pin hole camerae

Hole in the head disease

Hole in the Head Disease, also known as Head and Lateral Line Erosion or HLLE, is a fish disease that affects both freshwater and marine fish in captivity. Sometimes "Hole in the Head Disease" is used to refer to the freshwater version of the disease, and "Head and Lateral Line Erosion" is used to refer to the marine version, though the causes and treatments for each are similar. Among freshwater fish, it affects cichlids and angelfish, with Oscars developing the disease more frequently than other related fish. Angelfish, tangs, and groupers, and to a lesser degree lionfish, damselfish, and clownfish are susceptible in marine aquaria.


The symptoms are well described by the name. First, the fish will develop small, grey, pin-hole abrasions around the eyes and head. As the disease progresses, it spreads down the lateral line. These lesions will grow and if not treated, can lead to secondary infections and may eventually kill the fish.


There is much debate as to the cause of HLLE. Very little scientific research has been done on the topic, and most information available is anecdotal.

Removing carbon from the filter is a commonly suggested remedy for the disease. It is suggested that the carbon may either a.) add fine carbon particles to the water that irritate the skin, b.) leach phosphates and other potentially harmful chemicals into the water, or c.) remove minerals that are important to the health of the fish. Though there have been many reports of affected fish recovering after carbon has been removed, no studies have substantiated these theories, and most aquariums use carbon while still having healthy fish.

Many people believe that hexamita, a flagellated protozoan, is to blame. HLLE and hexamita infections are often seen in the same specimens. However, HLLE can be found in many fish who do not have a hexamita infection, suggesting that a hexamita infection may cause stress or interfere with the absorption of vitamins and minerals causing malnutrition, which may be the actual cause of the disease. Hexamita may also be a secondary infection common in fish already weakened by HLLE.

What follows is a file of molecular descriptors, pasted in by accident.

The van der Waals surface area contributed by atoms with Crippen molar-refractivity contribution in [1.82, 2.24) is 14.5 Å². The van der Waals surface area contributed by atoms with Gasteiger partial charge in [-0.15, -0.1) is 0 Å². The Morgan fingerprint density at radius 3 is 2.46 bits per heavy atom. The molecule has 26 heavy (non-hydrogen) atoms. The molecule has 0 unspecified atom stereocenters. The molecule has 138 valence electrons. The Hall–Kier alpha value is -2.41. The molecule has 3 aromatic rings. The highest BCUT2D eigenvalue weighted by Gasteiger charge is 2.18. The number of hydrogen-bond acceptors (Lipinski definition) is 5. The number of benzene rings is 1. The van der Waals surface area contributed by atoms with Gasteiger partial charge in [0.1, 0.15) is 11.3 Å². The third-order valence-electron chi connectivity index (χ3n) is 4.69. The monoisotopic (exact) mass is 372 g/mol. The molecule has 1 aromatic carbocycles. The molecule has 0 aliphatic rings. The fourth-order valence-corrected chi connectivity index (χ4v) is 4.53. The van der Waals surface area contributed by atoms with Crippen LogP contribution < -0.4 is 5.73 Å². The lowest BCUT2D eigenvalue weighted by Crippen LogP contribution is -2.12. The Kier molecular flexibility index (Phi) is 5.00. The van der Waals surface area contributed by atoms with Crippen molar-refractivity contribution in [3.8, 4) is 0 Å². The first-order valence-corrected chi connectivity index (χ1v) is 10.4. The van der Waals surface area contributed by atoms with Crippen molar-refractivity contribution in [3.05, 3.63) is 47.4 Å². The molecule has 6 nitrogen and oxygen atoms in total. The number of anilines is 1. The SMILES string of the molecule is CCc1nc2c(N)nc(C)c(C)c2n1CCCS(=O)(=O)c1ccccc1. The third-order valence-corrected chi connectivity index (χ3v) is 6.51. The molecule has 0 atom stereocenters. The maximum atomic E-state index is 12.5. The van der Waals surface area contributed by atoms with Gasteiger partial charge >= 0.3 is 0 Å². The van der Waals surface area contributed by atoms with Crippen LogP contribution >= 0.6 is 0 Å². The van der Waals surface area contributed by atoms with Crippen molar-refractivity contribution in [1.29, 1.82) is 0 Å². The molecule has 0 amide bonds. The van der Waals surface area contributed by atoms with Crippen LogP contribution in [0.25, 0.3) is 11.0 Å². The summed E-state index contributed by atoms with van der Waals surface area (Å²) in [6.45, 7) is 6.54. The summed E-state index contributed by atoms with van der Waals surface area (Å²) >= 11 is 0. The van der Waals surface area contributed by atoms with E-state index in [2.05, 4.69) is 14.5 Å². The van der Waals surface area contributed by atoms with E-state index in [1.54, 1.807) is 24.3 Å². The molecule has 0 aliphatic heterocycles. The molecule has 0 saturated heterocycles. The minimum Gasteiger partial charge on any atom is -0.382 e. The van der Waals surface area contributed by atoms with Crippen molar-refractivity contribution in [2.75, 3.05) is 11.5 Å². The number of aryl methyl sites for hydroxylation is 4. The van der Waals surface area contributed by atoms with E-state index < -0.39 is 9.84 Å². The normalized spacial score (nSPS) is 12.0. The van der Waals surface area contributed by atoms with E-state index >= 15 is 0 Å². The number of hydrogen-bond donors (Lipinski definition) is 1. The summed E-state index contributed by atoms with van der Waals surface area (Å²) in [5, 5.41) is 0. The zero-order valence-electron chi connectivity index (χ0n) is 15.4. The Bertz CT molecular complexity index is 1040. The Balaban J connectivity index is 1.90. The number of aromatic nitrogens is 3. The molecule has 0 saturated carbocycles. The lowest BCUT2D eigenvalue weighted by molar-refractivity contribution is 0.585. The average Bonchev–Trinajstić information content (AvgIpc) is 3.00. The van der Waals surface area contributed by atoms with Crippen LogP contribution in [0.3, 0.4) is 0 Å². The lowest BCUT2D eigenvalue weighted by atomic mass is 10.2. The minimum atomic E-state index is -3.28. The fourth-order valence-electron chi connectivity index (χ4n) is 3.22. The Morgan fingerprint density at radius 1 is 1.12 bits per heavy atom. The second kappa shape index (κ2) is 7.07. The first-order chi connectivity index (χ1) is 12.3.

Individual studies have shown that improvement in nutrition will help symptoms most effectively. Key vitamins in preventing or curing HLLE seem to be Vitamins A, C, and D. Adding these vitamins to the diet of affected fish usually leads to improvement, however, deficiencies in any of these vitamins do not always lead to HLLE, so nutrition is also questionable as a cause.

It has also been suggested that HLLE is an autoimmune disorder that is triggered by stress. The disease does not appear to occur to fish in the wild, only those in captivity, supporting the idea that stress and unnatural living conditions are to blame. Anything that reduces stress appears to help in the prevention and recovery from this disease.


Some preventative measures are outlined below.

  • Improved filtration and more frequent partial water changes
  • Enriching frozen or dried food with liquid vitamin supplements, especially A and C
  • Including foods that are enhanced with vitamins, such as flake foods.
  • Including greens (fresh or frozen) in the fish's diet
  • Decreasing the amount of beef heart as it lacks many critical nutrients and contains saturated fat which is unnatural in fish's diets.
  • Removal of activated carbon filtration (It is suggested that mangroves added to the refugium or more frequent partial water changes be used to replace carbon as a nitrate exporter.)
  • As feeder fish contain little nutritional value, it is recommended to offer them only occasionally.
  • Many fish stores sell medication that can be used to coat food. This medication works from the inside-out, and is very effective.
  • Feeding chopped garlic is also effective.
  • Sunlight has been shown to help, though whether that is because the light directly affects the fish or because it encourages the growth of beneficial microalgae and bacteria is unknown.
  • Products that replace the slime coat can prevent secondary infections and aid in healing.
  • Maintaining an optimum and consistent pH level for the type of fish you have reduces stress.
  • Beta glucan has also been suggested as a possible cure or preventative.

The specimen should regain energy within the first several days of the treatment and the damaged tissue will gradually repair. It is important to follow the above steps as a preventative measure. This is not just a treatment plan, but a life style that encourages good health for Oscars and other susceptible aquarium fish.


You can see examples of HITH or Hole In The Head at Cichlid Madness (HITH and what it looks like)


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